Robots have removed flange from blown well
ATLANTA – BP engineers moved a few steps closer Sunday to installing a snug-fitting cap on the broken Gulf of Mexico well that may finally allow the collection of all of the oil leaking from it – currently estimated at up to 60,000 barrels per day.
The achievements involved a few preparations necessary for the installation of the cap – including the unbolting and removal of a large flange – that served as reminders that the Gulf’s fate rests in part on a high-stakes plumbing job. If all goes well, the cap is expected to be installed between Wednesday and Sunday. That would eventually allow BP to direct 60,000 to 80,000 barrels of oil per day to four different containment ships floating 5,000 feet above the leak on the ocean floor.
BP has chalked up a number of failures in its attempt to solve the crisis since the April 20 blowout of the Deepwater Horizon rig off the Louisiana coast. In this case, the stakes are particularly high: To install the new sealing cap, it was necessary to remove an older cap installed in early June which had been able to capture about 15,000 barrels of oil per day, at best.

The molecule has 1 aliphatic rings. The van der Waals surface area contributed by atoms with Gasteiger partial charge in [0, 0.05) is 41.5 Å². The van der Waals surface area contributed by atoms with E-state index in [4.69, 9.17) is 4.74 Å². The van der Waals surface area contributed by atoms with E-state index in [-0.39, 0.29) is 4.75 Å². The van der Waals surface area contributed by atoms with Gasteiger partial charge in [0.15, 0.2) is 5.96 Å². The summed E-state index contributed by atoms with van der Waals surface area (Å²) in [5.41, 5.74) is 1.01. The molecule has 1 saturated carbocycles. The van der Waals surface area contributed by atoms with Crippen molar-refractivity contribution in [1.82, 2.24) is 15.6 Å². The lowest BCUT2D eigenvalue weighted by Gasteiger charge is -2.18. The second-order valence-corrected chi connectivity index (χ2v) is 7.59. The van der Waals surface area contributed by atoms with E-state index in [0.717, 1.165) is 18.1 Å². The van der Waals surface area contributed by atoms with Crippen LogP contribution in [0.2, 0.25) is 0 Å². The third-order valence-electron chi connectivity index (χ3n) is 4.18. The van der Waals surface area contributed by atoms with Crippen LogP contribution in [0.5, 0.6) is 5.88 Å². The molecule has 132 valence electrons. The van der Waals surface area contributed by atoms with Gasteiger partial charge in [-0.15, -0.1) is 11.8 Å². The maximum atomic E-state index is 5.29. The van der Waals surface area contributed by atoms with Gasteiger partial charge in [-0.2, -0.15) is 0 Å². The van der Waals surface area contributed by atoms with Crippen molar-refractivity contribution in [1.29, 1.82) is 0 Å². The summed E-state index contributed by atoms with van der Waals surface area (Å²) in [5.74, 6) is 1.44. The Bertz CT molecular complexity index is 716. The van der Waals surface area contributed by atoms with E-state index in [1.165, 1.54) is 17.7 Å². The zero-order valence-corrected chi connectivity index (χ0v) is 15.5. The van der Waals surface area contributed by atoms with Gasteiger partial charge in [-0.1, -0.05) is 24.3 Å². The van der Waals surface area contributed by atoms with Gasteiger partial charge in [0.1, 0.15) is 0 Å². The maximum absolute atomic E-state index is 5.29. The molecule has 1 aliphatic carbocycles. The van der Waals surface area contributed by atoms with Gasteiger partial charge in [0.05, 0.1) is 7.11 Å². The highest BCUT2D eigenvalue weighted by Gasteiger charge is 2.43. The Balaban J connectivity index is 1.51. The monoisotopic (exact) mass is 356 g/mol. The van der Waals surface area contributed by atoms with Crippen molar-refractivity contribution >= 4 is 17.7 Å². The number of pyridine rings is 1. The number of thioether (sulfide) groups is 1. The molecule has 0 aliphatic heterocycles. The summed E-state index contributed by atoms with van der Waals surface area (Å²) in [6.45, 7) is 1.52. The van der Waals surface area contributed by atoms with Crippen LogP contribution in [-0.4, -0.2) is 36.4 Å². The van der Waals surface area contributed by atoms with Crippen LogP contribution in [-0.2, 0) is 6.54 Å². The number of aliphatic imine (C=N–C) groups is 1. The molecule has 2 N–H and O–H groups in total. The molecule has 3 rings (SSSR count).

Since the old cap’s successful removal on Saturday, the uncorked well has been gushing anew, making every moment crucial for the crews in the Gulf working on the undersea fix.
While extra skimming boats swarmed the surface to take up the extra oil Sunday, crews used undersea robots to yank six 52-pound bolts from the existing structure and remove the large flange. That allowed them to begin installing a 12-foot high, 15,000-pound piece of equipment called a transition spool.
According to BP Senior Vice President Kent Wells, it is possible the cap could also “shut in” the well, stopping the flow of oil altogether.
But even then BP will continue working on what company and government officials say is the best long-term solution: plugging the well from far beneath the earth’s surface using one of two relief wells. The closest of two relief wells being drilled near the leak site is now at a depth of 17,800 feet and could plug the well permanently with mud and concrete by mid-August.
On Sunday, the only oil being collected was flowing through the well’s old choke line to a ship called the Q4000, which is taking up about 8,000 barrels of oil per day and flaring it off.
Wells said a new ship called the Helix Producer would soon be hooked to the well with the ability to take up 20,000 to 25,000 barrels of oil per day. It will take roughly three days for that system to be fully functional, Wells said.
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